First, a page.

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Seven Arrested for Smuggling Over 100kg Methamphetamine

Seven arrested for smuggling over 100kg methamphetamine

A Customs and Police investigation has resulted in the arrest of seven overseas nationals for the attempted import of at least 100-120 kilograms of methamphetamine disguised as concrete inside the base of outdoor umbrella stands.

In August 2017, Customs’ intelligence flagged a 1.4 tonne sea freight consignment from China declared as ‘outdoor leisure products’ - swings, slides, a furniture set, and garden lights. Extensive examination revealed methamphetamine mixed with gypsum hidden in 16 concrete outdoor umbrella stands.

The extracted methamphetamine’s purity is still to be finalised, and is estimated to be at least between 100-120 kilograms with a street value of around $100-120 million. Based on the NZ Drug Harm Index, this amount has avoided a potential social and community harm cost of between $124 - 148 million.

The shipment was linked to a company believed to have been set up solely to smuggle drugs. A subsequent joint investigation led to several search warrants being carried out in Auckland in the past week, where further evidence linking those arrested was found.

Six men and one woman, aged between 36 – 65 years, face charges for the importation and possession for supply of a Class A controlled drug, which carries a maximum penalty of life imprisonment.

Customs Investigations Manager Bruce Berry says superb targeting and inspections work has uncovered this new way to disguise meth, and the investigation has exposed how some syndicates operate.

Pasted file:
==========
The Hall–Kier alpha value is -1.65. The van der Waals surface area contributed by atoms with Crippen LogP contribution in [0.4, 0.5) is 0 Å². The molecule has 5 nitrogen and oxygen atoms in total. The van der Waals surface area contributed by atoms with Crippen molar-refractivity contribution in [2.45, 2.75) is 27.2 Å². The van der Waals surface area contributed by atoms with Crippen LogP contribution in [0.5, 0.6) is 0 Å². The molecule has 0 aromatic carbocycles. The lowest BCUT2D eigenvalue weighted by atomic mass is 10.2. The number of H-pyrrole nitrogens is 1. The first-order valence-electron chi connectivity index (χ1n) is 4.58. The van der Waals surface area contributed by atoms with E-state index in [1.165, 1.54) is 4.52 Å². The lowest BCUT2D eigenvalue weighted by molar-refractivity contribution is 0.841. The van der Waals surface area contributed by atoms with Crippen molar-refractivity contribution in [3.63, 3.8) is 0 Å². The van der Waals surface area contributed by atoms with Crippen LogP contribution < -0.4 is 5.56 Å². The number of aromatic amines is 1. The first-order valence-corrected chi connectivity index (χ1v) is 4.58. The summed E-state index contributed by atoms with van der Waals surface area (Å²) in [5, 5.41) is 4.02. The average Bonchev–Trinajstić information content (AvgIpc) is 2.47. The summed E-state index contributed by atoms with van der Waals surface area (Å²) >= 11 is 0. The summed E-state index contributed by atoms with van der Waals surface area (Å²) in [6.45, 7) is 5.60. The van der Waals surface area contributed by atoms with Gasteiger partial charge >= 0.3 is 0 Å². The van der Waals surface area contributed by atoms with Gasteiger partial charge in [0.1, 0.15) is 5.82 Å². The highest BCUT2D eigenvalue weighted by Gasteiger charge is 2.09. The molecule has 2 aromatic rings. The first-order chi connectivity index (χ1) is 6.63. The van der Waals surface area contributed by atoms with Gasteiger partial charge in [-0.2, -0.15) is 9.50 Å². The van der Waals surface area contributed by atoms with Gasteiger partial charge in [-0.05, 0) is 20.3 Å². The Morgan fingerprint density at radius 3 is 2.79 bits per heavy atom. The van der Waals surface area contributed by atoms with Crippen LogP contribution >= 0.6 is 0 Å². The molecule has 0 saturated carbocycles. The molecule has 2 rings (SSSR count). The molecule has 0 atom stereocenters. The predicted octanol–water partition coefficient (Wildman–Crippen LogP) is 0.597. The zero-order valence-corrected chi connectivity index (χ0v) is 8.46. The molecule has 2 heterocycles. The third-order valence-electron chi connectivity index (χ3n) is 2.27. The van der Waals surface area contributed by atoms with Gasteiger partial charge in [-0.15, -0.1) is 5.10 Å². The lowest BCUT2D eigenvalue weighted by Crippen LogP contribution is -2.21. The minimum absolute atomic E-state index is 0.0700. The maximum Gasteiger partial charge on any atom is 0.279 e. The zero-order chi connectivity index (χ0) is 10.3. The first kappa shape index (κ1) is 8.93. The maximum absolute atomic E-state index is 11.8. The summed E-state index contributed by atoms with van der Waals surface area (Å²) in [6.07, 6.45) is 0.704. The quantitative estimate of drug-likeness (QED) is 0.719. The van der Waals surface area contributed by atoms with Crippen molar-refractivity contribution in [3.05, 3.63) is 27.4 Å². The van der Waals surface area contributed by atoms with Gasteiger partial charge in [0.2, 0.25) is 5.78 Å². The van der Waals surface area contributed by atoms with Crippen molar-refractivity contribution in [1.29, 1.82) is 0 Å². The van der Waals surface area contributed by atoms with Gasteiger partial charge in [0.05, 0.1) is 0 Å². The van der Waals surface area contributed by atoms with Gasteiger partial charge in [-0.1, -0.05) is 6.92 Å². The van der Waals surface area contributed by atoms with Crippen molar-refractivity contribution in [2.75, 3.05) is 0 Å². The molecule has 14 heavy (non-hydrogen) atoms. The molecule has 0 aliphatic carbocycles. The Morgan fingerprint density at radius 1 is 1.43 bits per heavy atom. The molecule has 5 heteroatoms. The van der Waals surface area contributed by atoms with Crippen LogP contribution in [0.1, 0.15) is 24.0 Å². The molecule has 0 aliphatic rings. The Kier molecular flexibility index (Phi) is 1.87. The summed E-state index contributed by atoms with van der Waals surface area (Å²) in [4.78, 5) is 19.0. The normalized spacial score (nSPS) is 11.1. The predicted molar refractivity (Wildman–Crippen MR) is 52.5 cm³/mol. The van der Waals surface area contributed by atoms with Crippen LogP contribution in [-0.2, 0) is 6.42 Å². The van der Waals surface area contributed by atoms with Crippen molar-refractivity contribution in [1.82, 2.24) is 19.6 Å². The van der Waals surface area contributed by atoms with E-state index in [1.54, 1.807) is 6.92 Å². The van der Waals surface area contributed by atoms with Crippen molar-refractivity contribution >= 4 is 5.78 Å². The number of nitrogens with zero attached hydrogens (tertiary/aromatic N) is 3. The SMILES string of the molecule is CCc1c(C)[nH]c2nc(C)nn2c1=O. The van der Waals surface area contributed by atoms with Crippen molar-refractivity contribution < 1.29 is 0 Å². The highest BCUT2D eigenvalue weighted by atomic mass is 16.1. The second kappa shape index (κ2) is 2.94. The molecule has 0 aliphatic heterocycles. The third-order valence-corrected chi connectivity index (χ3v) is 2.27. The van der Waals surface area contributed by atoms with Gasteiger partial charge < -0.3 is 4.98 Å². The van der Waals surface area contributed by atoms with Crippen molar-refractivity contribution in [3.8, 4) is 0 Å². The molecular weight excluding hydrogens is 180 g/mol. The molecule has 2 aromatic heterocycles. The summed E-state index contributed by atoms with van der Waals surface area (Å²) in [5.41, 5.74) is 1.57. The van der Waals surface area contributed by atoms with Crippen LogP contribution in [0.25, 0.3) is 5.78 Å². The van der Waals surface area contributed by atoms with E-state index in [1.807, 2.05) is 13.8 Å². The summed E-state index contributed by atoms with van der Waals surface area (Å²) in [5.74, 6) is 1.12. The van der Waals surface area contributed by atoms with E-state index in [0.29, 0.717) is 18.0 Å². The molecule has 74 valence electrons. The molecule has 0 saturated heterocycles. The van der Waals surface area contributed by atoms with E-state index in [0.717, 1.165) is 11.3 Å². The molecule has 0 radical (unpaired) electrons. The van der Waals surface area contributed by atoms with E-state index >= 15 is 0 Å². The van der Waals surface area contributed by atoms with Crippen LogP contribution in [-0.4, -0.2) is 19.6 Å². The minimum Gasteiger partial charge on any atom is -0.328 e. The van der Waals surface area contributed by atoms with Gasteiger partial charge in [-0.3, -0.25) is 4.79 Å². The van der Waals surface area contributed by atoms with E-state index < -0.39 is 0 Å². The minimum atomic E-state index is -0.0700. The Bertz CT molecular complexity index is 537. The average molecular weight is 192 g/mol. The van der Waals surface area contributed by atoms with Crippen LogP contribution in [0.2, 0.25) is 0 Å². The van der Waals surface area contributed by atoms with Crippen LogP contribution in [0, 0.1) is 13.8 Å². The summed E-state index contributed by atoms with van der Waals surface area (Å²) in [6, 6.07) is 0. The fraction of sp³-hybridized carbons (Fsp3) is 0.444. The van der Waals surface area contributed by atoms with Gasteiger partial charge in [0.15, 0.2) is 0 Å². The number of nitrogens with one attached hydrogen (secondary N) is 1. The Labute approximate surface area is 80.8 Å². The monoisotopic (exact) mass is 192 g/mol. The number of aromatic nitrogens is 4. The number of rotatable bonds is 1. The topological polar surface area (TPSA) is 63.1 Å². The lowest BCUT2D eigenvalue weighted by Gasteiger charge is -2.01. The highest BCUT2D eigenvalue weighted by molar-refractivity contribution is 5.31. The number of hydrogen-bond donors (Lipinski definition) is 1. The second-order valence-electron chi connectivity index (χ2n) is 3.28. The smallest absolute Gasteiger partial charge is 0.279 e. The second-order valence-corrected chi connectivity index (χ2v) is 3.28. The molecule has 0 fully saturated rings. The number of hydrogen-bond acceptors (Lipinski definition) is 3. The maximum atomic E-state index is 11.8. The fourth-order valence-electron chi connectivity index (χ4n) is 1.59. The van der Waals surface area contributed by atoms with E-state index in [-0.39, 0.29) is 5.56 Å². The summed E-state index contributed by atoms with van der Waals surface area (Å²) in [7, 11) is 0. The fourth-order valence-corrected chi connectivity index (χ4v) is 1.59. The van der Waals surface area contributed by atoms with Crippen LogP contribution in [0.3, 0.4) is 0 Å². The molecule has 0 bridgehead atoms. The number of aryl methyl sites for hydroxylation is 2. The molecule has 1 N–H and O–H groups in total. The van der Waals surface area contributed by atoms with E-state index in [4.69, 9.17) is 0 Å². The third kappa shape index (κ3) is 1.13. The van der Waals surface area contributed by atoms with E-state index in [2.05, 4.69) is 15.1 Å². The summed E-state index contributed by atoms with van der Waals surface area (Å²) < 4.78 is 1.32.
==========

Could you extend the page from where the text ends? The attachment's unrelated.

“This type of concealment is difficult to detect, and the combination of good investigative tradecraft informed by effective analysis by ESR led to this result.

“The syndicate was operating in a very ‘compartmentalised’ way - using different groups of people to receive the meth, extract it, and then have it ready for pickup in an effort to defeat any law enforcement response.

“Transnational criminal syndicates are finding more sophisticated ways to operate and disguise drugs, but Customs and our partners Police are alert to this, continually developing new techniques and technologies to target and stop them,” says Mr Berry.

Detective Superintendent Greg Williams from the Police National Organised Crime Group said that there was excellent cooperation between Customs and Police who worked closely monitoring the movements of the container. Investigators then patiently watched the activity around the consignment until they had sufficient evidence to swoop on the targets”.

“This is a significant seizure which would have had the street value of many millions of dollars while causing an equal amount of social harm. We will continue to target and catch those responsible for attempting to profit from this type of transnational organised crime,” said Detective Superintendent Williams.


ENDS


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